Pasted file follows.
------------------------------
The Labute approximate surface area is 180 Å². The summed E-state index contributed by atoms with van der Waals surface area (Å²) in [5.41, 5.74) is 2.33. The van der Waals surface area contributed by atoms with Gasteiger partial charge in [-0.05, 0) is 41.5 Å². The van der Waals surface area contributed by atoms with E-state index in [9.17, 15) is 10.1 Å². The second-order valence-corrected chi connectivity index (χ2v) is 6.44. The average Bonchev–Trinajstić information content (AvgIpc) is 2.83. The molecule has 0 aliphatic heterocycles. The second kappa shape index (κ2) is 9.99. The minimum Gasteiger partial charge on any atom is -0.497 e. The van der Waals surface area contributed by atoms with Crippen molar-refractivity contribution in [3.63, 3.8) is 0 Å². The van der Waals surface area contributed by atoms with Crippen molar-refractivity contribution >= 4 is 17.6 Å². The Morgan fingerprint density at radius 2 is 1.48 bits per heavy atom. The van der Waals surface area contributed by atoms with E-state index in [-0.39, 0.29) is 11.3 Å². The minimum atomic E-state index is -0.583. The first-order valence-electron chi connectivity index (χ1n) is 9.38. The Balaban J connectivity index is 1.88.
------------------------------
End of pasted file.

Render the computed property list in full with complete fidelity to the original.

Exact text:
The Labute approximate surface area is 180 Å². The summed E-state index contributed by atoms with van der Waals surface area (Å²) in [5.41, 5.74) is 2.33. The van der Waals surface area contributed by atoms with Gasteiger partial charge in [-0.05, 0) is 41.5 Å². The van der Waals surface area contributed by atoms with E-state index in [9.17, 15) is 10.1 Å². The second-order valence-corrected chi connectivity index (χ2v) is 6.44. The average Bonchev–Trinajstić information content (AvgIpc) is 2.83. The molecule has 0 aliphatic heterocycles. The second kappa shape index (κ2) is 9.99. The minimum Gasteiger partial charge on any atom is -0.497 e. The van der Waals surface area contributed by atoms with Crippen molar-refractivity contribution in [3.63, 3.8) is 0 Å². The van der Waals surface area contributed by atoms with Crippen molar-refractivity contribution >= 4 is 17.6 Å². The Morgan fingerprint density at radius 2 is 1.48 bits per heavy atom. The van der Waals surface area contributed by atoms with E-state index in [-0.39, 0.29) is 11.3 Å². The minimum atomic E-state index is -0.583. The first-order valence-electron chi connectivity index (χ1n) is 9.38. The Balaban J connectivity index is 1.88.